Sunflower Lecithin

Sunflower lecithin, on the other hand, is extracted through a cold-press procedure. Sunflowers seeds are dehydrated, resulting in gum, solids, and oil separation. The lecithin is extracted from the separated gums. No chemical solvent is required here, which makes sunflower lecithin more natural compared to soy lecithin.

2. Cost-Effectiveness

Soy Lecithin

Finding cost-effective solutions is a major concern of manufacturing businesses. Since soy lecithin is a by-product of the soybean oil manufacturing process, it makes soy lecithin a much more economical lecithin variant for mass-producing manufacturers. Soybeans also contain the most considerable amount of lecithin among all-natural sources. 

Sunflower Lecithin

Because it is not a by-product, and the cold pressing method is costlier, the sunflower lecithin is pricier comparatively. Also, the sunflower seeds don’t contain as much lecithin as soybeans. Nonetheless, sunflower lecithin does have similar properties to soy lecithin.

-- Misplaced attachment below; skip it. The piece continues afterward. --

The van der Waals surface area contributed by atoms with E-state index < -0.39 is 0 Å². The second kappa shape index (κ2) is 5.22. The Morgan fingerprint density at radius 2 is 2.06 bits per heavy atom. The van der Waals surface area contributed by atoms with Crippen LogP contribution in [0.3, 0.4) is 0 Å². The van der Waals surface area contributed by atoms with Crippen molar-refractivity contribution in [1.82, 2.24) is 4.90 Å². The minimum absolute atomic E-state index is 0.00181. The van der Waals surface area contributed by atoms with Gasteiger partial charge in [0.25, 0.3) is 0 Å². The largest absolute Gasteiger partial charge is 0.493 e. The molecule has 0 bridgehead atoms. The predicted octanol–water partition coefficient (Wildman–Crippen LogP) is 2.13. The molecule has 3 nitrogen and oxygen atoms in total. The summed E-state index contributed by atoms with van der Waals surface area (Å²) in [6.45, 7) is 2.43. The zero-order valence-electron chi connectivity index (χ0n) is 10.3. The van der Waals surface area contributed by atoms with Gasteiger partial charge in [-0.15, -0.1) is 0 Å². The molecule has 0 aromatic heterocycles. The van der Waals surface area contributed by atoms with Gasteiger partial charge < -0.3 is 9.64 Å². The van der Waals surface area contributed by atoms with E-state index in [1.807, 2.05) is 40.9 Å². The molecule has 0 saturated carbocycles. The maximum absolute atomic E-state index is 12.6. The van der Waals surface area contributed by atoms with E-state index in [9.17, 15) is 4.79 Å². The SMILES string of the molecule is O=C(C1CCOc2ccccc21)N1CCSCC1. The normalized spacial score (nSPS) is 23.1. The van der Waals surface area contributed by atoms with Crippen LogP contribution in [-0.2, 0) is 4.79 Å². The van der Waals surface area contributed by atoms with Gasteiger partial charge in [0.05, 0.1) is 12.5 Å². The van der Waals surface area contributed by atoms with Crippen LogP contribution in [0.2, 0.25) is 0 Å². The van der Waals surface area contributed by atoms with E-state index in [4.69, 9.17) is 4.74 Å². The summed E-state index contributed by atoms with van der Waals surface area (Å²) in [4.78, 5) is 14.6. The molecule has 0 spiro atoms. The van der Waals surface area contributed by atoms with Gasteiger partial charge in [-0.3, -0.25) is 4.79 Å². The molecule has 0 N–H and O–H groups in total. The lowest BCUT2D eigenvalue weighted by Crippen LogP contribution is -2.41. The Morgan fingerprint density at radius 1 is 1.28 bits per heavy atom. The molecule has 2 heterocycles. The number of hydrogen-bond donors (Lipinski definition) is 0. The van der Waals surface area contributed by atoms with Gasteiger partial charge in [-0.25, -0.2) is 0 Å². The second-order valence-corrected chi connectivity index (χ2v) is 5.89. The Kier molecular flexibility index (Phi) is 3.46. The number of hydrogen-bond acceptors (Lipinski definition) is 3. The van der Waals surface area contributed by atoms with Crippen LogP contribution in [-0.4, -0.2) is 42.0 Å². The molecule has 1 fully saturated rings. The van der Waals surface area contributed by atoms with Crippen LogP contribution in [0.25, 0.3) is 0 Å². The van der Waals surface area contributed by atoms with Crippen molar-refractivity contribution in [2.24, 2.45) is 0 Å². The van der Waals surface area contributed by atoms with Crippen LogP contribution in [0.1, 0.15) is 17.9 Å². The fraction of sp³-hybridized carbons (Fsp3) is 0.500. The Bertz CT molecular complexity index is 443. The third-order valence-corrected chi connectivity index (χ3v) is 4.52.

3. Allergens in Lecithin

Soy Lecithin

Soybean proteins are known to have allergens. A considerable amount of soy protein in any product can trigger allergic reactions in consumers. While it remains to be a common ingredient in processed foods, potential allergic reactions from its consumption still make it impracticable for businesses. People with hormonal issues are also advised to avoid soy products.

Sunflower Lecithin

Sunflower lecithin is a proven alternative for people who are allergic to soy, as it carries no amount of allergens. That is what makes it a safer and healthier option, especially for processed food manufacturing industries. 

4. Storage of Lecithin

Soy Lecithin